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Mario Tennis Aces impressions: unrelenting pressure in multiplayer

Winning online requires familiarity with a deep toolset

Mario Tennis Aces - Mario powers up a shot
Mario powering up a Zone Shot in Mario Tennis Aces.
Camelot Software Planning/Nintendo
Owen S. Good is a longtime veteran of video games writing, well known for his coverage of sports and racing games.

Mario Tennis Aces is a game of pressure. Relentless pressure, if you’re going to play against live competition. I figured this out about six matches into the demo tournament Nintendo staged this weekend — and I got throttled in all of them. I had a brutal introduction to the game’s multiplayer, sometimes perturbed by lag, and frequently determined by who built up their energy meter the fastest to unleash near-unstoppable attacks.

The game, launching June 22 on Nintendo Switch, does give players some defensive tools, such as a “trick shot” that is more about getting a player to the ball in a hurry, and the ability to slow time. But against a human player, once placed on the defensive, it is hard as hell to retake control — and in Mario Tennis Aces, even a modestly skilled receiver can take it away from the server on the first return.

This is, I suppose, a tribute to Mario Tennis Aces’ gameplay, because that’s how tennis is supposed to work in real life, right? Still, the slice (B on the controls) seemed a little too overpowered in its ability to move the opponent from sideline to sideline. I saw its blue trail a lot coming from my opponents, and to be fair, it was my go-to shot as well. A drop shot (down + X) is the silent killer of the arsenal, and it dies almost immediately. An opponent content to hang out on the baseline and direct traffic there can be frustrated with a carefully placed drop. It just depends a lot on surprise.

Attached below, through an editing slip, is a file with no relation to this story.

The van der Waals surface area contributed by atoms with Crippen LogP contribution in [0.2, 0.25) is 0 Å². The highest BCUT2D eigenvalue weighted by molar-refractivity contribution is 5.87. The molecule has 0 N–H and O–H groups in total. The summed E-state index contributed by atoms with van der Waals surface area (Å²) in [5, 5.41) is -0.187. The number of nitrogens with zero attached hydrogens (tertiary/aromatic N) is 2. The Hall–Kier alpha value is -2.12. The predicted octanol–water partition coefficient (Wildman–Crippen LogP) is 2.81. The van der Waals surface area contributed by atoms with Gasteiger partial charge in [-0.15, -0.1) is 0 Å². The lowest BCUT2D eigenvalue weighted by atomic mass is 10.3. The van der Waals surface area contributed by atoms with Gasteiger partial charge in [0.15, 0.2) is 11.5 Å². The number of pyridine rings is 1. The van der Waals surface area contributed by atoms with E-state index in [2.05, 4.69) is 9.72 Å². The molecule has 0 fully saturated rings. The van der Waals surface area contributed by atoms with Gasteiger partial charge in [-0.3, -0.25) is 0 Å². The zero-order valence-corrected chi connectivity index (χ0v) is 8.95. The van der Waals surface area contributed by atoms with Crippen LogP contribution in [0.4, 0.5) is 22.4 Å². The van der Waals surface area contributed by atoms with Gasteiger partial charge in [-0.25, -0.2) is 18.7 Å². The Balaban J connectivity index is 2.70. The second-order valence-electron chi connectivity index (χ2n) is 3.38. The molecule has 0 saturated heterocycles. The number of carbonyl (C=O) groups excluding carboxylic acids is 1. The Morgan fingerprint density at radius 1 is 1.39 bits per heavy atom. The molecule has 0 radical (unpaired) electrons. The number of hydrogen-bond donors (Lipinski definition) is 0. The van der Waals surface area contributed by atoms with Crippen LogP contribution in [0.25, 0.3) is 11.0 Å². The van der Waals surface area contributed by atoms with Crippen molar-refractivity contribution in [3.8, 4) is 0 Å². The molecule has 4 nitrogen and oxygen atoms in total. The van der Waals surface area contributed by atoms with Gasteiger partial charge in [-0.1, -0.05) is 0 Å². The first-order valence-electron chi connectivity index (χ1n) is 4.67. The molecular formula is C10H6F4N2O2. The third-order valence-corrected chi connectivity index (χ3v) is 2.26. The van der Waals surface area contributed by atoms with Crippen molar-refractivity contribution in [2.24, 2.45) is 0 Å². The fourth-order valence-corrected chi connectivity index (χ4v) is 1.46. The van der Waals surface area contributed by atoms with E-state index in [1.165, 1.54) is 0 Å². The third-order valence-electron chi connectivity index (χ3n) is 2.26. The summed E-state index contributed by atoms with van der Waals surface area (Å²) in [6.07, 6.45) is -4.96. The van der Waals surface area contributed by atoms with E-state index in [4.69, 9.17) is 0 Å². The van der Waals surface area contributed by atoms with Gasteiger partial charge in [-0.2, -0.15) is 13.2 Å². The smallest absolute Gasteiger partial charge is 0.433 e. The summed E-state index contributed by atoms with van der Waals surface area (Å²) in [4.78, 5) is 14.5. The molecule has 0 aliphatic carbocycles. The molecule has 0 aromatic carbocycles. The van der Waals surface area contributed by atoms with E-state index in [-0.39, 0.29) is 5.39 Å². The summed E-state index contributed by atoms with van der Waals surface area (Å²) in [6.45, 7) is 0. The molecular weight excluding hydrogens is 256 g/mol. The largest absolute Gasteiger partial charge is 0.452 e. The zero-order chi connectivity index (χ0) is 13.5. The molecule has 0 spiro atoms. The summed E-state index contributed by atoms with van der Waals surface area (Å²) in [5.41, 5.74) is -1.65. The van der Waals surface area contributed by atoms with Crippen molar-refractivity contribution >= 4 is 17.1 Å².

Mario Tennis Aces - Mario preparing to serve Camelot Software Planning/Nintendo

That left little differentiation — to me, anyway — between a topspin shot (A) and a flat shot (Y). The former does have some spin to it, but given the range that players can cover on the court — and it’s nearly all of it with a well-timed Trick Shot — there really isn’t much separating the two as a tactical choice. They’re basically default returns, which is probably why I saw so much of the slice.

But again, they’re still useful in a charged-up state (holding the button before the ball arrives) because of how much they will fill up that energy meter, which triggers the Special Shot. It was hard for me to tell, but a traditional charged shot seemed to fill that meter more than a double-tap of a button, which is a way to put some mustard on the ball if you don’t have time to charge a shot. Charging a shot is going to stop the player in their tracks; it can’t be done while running. So that places a premium on being in position, charging up as the ball comes to you.

Getting in position is lot harder than it sounds. The players were so mobile (Yoshi especially) that I often simply ran myself out of a play. Some of this may have been due to server lag. But other times, I outsmarted myself either trying to anticipate my opponent’s return or even just returning to the center of the screen, only to have the ball come back to where I was standing. Counterintuitively, staying put and reacting to where the shot is coming seems to be a better tactic.